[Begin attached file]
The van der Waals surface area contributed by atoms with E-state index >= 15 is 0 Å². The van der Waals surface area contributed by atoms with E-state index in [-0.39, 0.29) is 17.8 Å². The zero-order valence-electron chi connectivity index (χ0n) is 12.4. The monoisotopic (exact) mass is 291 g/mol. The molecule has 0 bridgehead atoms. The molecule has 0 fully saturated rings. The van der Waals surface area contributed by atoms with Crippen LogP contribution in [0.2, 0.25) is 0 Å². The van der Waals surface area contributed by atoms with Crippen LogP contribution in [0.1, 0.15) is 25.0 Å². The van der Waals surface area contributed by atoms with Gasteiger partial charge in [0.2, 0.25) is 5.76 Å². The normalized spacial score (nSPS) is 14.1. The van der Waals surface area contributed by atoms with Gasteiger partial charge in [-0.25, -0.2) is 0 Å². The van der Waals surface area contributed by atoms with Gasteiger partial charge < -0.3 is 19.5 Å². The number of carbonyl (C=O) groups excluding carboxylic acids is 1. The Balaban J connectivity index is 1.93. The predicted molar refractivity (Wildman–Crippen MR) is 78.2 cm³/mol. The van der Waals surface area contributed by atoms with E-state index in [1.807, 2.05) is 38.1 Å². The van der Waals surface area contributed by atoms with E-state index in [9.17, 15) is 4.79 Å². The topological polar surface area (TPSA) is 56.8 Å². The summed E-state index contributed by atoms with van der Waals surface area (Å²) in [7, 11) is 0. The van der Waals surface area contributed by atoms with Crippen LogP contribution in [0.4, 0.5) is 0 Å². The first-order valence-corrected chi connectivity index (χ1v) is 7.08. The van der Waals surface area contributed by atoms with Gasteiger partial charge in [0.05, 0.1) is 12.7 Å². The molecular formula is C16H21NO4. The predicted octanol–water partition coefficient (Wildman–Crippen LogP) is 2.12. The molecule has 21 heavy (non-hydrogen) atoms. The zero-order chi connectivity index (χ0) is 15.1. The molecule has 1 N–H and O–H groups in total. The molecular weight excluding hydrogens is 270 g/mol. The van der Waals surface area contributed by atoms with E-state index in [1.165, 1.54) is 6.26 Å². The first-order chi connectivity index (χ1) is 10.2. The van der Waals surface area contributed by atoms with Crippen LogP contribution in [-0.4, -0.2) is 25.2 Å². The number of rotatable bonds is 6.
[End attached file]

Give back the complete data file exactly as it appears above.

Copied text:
The van der Waals surface area contributed by atoms with E-state index >= 15 is 0 Å². The van der Waals surface area contributed by atoms with E-state index in [-0.39, 0.29) is 17.8 Å². The zero-order valence-electron chi connectivity index (χ0n) is 12.4. The monoisotopic (exact) mass is 291 g/mol. The molecule has 0 bridgehead atoms. The molecule has 0 fully saturated rings. The van der Waals surface area contributed by atoms with Crippen LogP contribution in [0.2, 0.25) is 0 Å². The van der Waals surface area contributed by atoms with Crippen LogP contribution in [0.1, 0.15) is 25.0 Å². The van der Waals surface area contributed by atoms with Gasteiger partial charge in [0.2, 0.25) is 5.76 Å². The normalized spacial score (nSPS) is 14.1. The van der Waals surface area contributed by atoms with Gasteiger partial charge in [-0.25, -0.2) is 0 Å². The van der Waals surface area contributed by atoms with Gasteiger partial charge < -0.3 is 19.5 Å². The number of carbonyl (C=O) groups excluding carboxylic acids is 1. The Balaban J connectivity index is 1.93. The predicted molar refractivity (Wildman–Crippen MR) is 78.2 cm³/mol. The van der Waals surface area contributed by atoms with E-state index in [1.807, 2.05) is 38.1 Å². The van der Waals surface area contributed by atoms with E-state index in [9.17, 15) is 4.79 Å². The topological polar surface area (TPSA) is 56.8 Å². The summed E-state index contributed by atoms with van der Waals surface area (Å²) in [7, 11) is 0. The van der Waals surface area contributed by atoms with Crippen LogP contribution in [0.4, 0.5) is 0 Å². The first-order valence-corrected chi connectivity index (χ1v) is 7.08. The van der Waals surface area contributed by atoms with Gasteiger partial charge in [0.05, 0.1) is 12.7 Å². The molecular formula is C16H21NO4. The predicted octanol–water partition coefficient (Wildman–Crippen LogP) is 2.12. The molecule has 21 heavy (non-hydrogen) atoms. The zero-order chi connectivity index (χ0) is 15.1. The molecule has 1 N–H and O–H groups in total. The molecular weight excluding hydrogens is 270 g/mol. The van der Waals surface area contributed by atoms with E-state index in [1.165, 1.54) is 6.26 Å². The first-order chi connectivity index (χ1) is 10.2. The van der Waals surface area contributed by atoms with Crippen LogP contribution in [-0.4, -0.2) is 25.2 Å². The number of rotatable bonds is 6.